"Behold, God is exalted, and we do not know Him
The number of His years is unsearchable. 
“For He draws up the drops of water, 
They distill rain from the mist, 
Which the clouds pour down, 
They drip upon man abundantly.

Can anyone understand the spreading of the clouds, 
The thundering of His pavilion?" 

~ Job 36:26-29





"I will give thanks to You, O Lord, among the peoples; 
I will sing praises to You among the nations. 
For Your lovingkindness is great to the heavens 
And Your truth to the clouds. 
Be exalted above the heavens, O God; 
Let Your glory be above all the earth."

~ Psalm 57:9-11





Friday, April 20, 2012

Busy As a Bee!

The bees have arrived and the homestead is buzzing with activity! And not just with the new pollinators...



Without a doubt, spring is my busiest time around here. I'm beginning to remember this so that I don't plan a lot and the girls get most of their homeschooling done before April. We're just finishing up on most subjects and it's a good thing! It's all hands on deck!


Bees: Two packages just arrived and have been sitting overnight so they calm down before installation in their new home. Yesterday I cleaned hive boxes and got them mostly ready, but will finish this morning. The company accidentally sent Italian queens, but because of my climate, I really needed Carniolans. They're overnighting the royal ladies and so I'll have to give the workers extra time to adjust to their new monarchs. Please pray this year's bees are a success. This is an expensive venture due to shipping costs and if this group of bees doesn't work, I'm going to have to switch to ferral bees and I'm really not sure I'm up to that!


Chickens: While the mature hens are down to 5 plus 2 roosters, I picked up 2 Plymouth Rocks and 2 Salmon Farvolles this past week. Twenty four more chicks arrive at the end of the month - 10 Blue Laced Red Wyndottes, 10 White Rocks (for meat), and 4 Rhode Island Reds.

We're still trying to get the bobcat. It has become a daily thing... we've almost got it timed to when he shows up, but the girls are all locked up in their brand new chicken run (which is suppose to be for the chicks, not the hens!).


Garden: Due to the mice (caught 3 so far), I'm having to replant peas, radishes, and lettuce. Some lettuce in another box is looking nice. I have broccoli, cabbage, cauliflower, a few beets, and onions started indoors along with about 24 volunteer tomatoes that came up in the onion tray! I used some compost from my worm bin and apparently I must have composted a tomato because these things sprang up everywhere. I pulled them out when they got larger, using a fork and being oh, so careful, and replanted them in their own pots. And they're looking fabulous! I have NO IDEA what variety these will be! Unfortunately, I'm not sure it was real good for the onions. Some are doing okay, but it's spotty.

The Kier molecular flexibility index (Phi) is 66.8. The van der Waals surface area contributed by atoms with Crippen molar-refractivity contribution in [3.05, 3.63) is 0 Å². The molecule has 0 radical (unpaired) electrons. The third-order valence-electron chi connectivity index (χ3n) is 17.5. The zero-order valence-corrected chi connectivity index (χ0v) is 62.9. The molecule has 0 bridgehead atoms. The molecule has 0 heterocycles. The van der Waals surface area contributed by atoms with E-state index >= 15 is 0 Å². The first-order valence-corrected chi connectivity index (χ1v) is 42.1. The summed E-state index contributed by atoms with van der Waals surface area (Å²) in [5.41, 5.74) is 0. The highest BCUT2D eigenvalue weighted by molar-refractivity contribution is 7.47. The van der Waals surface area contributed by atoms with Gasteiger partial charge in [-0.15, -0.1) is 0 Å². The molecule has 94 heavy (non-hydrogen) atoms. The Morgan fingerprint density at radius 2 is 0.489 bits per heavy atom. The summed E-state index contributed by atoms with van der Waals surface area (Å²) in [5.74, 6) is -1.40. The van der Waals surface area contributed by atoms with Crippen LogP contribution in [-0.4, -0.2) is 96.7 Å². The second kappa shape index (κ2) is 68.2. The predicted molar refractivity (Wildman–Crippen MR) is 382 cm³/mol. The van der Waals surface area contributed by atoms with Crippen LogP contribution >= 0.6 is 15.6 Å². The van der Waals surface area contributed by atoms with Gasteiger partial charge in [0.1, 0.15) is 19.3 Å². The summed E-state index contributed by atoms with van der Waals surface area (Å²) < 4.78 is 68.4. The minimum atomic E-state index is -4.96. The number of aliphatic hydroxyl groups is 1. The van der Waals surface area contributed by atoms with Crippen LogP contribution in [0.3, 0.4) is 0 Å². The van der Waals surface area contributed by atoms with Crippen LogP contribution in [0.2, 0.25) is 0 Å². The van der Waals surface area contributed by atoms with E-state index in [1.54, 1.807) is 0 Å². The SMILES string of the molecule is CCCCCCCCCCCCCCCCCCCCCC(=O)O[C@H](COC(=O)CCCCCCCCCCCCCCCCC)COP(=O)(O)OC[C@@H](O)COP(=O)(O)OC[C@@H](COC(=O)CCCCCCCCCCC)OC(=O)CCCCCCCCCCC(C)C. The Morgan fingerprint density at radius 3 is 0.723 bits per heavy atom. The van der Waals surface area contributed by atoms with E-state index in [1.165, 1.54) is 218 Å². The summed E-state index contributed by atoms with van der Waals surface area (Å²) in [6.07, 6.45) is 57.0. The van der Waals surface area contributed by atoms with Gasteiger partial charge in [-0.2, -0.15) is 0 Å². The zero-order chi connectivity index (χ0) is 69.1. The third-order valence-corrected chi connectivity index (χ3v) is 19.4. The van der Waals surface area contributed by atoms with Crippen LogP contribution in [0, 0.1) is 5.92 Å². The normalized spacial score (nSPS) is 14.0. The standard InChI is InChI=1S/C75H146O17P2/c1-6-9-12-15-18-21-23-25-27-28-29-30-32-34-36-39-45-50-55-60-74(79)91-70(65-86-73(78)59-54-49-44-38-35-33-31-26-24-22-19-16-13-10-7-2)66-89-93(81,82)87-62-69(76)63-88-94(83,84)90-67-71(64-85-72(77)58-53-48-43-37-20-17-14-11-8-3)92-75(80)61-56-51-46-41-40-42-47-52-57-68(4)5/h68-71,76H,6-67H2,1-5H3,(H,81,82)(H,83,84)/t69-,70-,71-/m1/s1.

Today I need to start my warm weather crops indoors (my zone 7 plant out date is between May 15-June 1). I'm getting the season extenders down to a science, so I'm pleased with the progress there. Fencing is going in today as well for sectioning off the garden and goats, while creating a support for blackberries and such. Raspberries are also waiting to go in as well as some blueberries. We still need to make 2 more raised boxes, but the lumber company doesn't seem to have what we want and we keep waiting on them. Finally, my husband has some major plumbing issues to work on in the garden... we had a busted line this year because we didn't drain it in time and we learned a very expensive lesson!


Goats: Dance Hall is still milking nicely for a Nigerian. She is giving me 3 cups or more each morning and 2 - 2 1/2 each evening, although I've noticed whenever we get a cold snap or snow, her production goes down until it's warm again. She definitely does not like the cooler weather!

Fiona has been bred twice and it has been unsuccessful both times. I'm going to try one more time, but before I do, I need to research what I can do to change her diet in order to increase her chances. In the meantime, we've about decided to purchase another Nigerian. (Oh, my! This is goat thing is addicting!) We had hoped to stick with Kinders, but after lots of research and talking around, all the breeders are 4-8+ hours away from us and that just isn't working out for us.

I've spent hours researching goat business... everything from minerals to feed! It's definitely a bit more complicated than chickens. And bees are more complicated than goats. But it's all extremely interesting and very satisfying. The number of nights we've set down at the table and recounted where all our food came from (and thank the LORD), and to realize that most of it was from our own homestead and that it tasted fabulous... priceless!

Life is busy, but it's GOOD!